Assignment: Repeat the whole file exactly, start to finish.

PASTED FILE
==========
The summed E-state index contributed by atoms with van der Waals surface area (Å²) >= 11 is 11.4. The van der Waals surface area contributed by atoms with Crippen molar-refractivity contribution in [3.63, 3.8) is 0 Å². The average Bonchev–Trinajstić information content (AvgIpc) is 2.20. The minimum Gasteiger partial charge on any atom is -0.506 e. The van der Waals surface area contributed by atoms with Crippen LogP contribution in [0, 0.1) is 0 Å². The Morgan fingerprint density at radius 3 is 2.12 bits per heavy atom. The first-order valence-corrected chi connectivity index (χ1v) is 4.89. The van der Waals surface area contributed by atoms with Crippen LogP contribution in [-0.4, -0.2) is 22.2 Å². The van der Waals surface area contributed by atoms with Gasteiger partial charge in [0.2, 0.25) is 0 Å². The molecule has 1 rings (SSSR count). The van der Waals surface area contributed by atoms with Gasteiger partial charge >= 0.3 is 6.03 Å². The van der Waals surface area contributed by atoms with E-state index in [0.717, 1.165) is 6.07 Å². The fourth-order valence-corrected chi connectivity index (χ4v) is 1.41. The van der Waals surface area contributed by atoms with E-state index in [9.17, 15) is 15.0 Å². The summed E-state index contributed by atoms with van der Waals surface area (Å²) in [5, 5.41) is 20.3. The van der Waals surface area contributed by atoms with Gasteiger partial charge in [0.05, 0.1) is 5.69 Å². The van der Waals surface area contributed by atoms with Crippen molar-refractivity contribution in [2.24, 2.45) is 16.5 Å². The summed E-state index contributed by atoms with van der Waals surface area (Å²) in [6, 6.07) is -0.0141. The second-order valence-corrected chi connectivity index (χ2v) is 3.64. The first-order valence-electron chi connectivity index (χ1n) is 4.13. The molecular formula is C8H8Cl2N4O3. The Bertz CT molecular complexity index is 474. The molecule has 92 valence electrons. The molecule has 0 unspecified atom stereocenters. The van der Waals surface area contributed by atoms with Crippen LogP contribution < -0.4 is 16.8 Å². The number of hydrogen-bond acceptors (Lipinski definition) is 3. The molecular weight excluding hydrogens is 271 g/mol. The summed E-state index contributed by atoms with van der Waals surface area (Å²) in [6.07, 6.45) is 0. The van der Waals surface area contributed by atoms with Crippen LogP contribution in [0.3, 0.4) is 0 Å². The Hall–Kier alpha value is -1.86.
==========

The summed E-state index contributed by atoms with van der Waals surface area (Å²) >= 11 is 11.4. The van der Waals surface area contributed by atoms with Crippen molar-refractivity contribution in [3.63, 3.8) is 0 Å². The average Bonchev–Trinajstić information content (AvgIpc) is 2.20. The minimum Gasteiger partial charge on any atom is -0.506 e. The van der Waals surface area contributed by atoms with Crippen LogP contribution in [0, 0.1) is 0 Å². The Morgan fingerprint density at radius 3 is 2.12 bits per heavy atom. The first-order valence-corrected chi connectivity index (χ1v) is 4.89. The van der Waals surface area contributed by atoms with Crippen LogP contribution in [-0.4, -0.2) is 22.2 Å². The van der Waals surface area contributed by atoms with Gasteiger partial charge in [0.2, 0.25) is 0 Å². The molecule has 1 rings (SSSR count). The van der Waals surface area contributed by atoms with Gasteiger partial charge >= 0.3 is 6.03 Å². The van der Waals surface area contributed by atoms with E-state index in [0.717, 1.165) is 6.07 Å². The fourth-order valence-corrected chi connectivity index (χ4v) is 1.41. The van der Waals surface area contributed by atoms with E-state index in [9.17, 15) is 15.0 Å². The summed E-state index contributed by atoms with van der Waals surface area (Å²) in [5, 5.41) is 20.3. The van der Waals surface area contributed by atoms with Gasteiger partial charge in [0.05, 0.1) is 5.69 Å². The van der Waals surface area contributed by atoms with Crippen molar-refractivity contribution in [2.24, 2.45) is 16.5 Å². The summed E-state index contributed by atoms with van der Waals surface area (Å²) in [6, 6.07) is -0.0141. The second-order valence-corrected chi connectivity index (χ2v) is 3.64. The first-order valence-electron chi connectivity index (χ1n) is 4.13. The molecular formula is C8H8Cl2N4O3. The Bertz CT molecular complexity index is 474. The molecule has 92 valence electrons. The molecule has 0 unspecified atom stereocenters. The van der Waals surface area contributed by atoms with Crippen LogP contribution < -0.4 is 16.8 Å². The number of hydrogen-bond acceptors (Lipinski definition) is 3. The molecular weight excluding hydrogens is 271 g/mol. The summed E-state index contributed by atoms with van der Waals surface area (Å²) in [6.07, 6.45) is 0. The van der Waals surface area contributed by atoms with Crippen LogP contribution in [0.3, 0.4) is 0 Å². The Hall–Kier alpha value is -1.86.